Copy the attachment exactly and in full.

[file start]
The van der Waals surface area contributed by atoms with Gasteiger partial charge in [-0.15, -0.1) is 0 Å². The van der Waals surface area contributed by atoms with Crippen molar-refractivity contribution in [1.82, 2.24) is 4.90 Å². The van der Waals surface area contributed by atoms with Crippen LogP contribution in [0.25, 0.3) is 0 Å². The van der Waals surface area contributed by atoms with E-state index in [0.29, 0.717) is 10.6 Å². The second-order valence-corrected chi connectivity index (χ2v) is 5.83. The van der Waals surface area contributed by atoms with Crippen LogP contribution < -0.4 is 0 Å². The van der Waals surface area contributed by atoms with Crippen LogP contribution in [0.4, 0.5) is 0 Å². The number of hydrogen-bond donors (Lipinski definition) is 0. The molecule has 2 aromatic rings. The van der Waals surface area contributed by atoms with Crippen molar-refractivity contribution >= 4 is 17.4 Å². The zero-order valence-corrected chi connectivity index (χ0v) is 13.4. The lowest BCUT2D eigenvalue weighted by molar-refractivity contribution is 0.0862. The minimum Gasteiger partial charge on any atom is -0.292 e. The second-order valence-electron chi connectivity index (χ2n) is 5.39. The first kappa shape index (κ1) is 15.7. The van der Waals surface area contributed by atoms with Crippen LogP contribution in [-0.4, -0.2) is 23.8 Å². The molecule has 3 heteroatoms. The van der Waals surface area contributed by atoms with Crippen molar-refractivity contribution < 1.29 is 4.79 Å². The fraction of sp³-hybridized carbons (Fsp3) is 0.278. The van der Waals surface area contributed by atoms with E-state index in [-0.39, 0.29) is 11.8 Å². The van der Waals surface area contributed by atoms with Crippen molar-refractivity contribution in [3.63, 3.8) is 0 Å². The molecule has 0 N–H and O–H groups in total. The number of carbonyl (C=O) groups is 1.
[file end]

The van der Waals surface area contributed by atoms with Gasteiger partial charge in [-0.15, -0.1) is 0 Å². The van der Waals surface area contributed by atoms with Crippen molar-refractivity contribution in [1.82, 2.24) is 4.90 Å². The van der Waals surface area contributed by atoms with Crippen LogP contribution in [0.25, 0.3) is 0 Å². The van der Waals surface area contributed by atoms with E-state index in [0.29, 0.717) is 10.6 Å². The second-order valence-corrected chi connectivity index (χ2v) is 5.83. The van der Waals surface area contributed by atoms with Crippen LogP contribution < -0.4 is 0 Å². The van der Waals surface area contributed by atoms with Crippen LogP contribution in [0.4, 0.5) is 0 Å². The number of hydrogen-bond donors (Lipinski definition) is 0. The molecule has 2 aromatic rings. The van der Waals surface area contributed by atoms with Crippen molar-refractivity contribution >= 4 is 17.4 Å². The zero-order valence-corrected chi connectivity index (χ0v) is 13.4. The lowest BCUT2D eigenvalue weighted by molar-refractivity contribution is 0.0862. The minimum Gasteiger partial charge on any atom is -0.292 e. The second-order valence-electron chi connectivity index (χ2n) is 5.39. The first kappa shape index (κ1) is 15.7. The van der Waals surface area contributed by atoms with Crippen LogP contribution in [-0.4, -0.2) is 23.8 Å². The molecule has 3 heteroatoms. The van der Waals surface area contributed by atoms with Crippen molar-refractivity contribution < 1.29 is 4.79 Å². The fraction of sp³-hybridized carbons (Fsp3) is 0.278. The van der Waals surface area contributed by atoms with E-state index in [-0.39, 0.29) is 11.8 Å². The van der Waals surface area contributed by atoms with Crippen molar-refractivity contribution in [3.63, 3.8) is 0 Å². The molecule has 0 N–H and O–H groups in total. The number of carbonyl (C=O) groups is 1.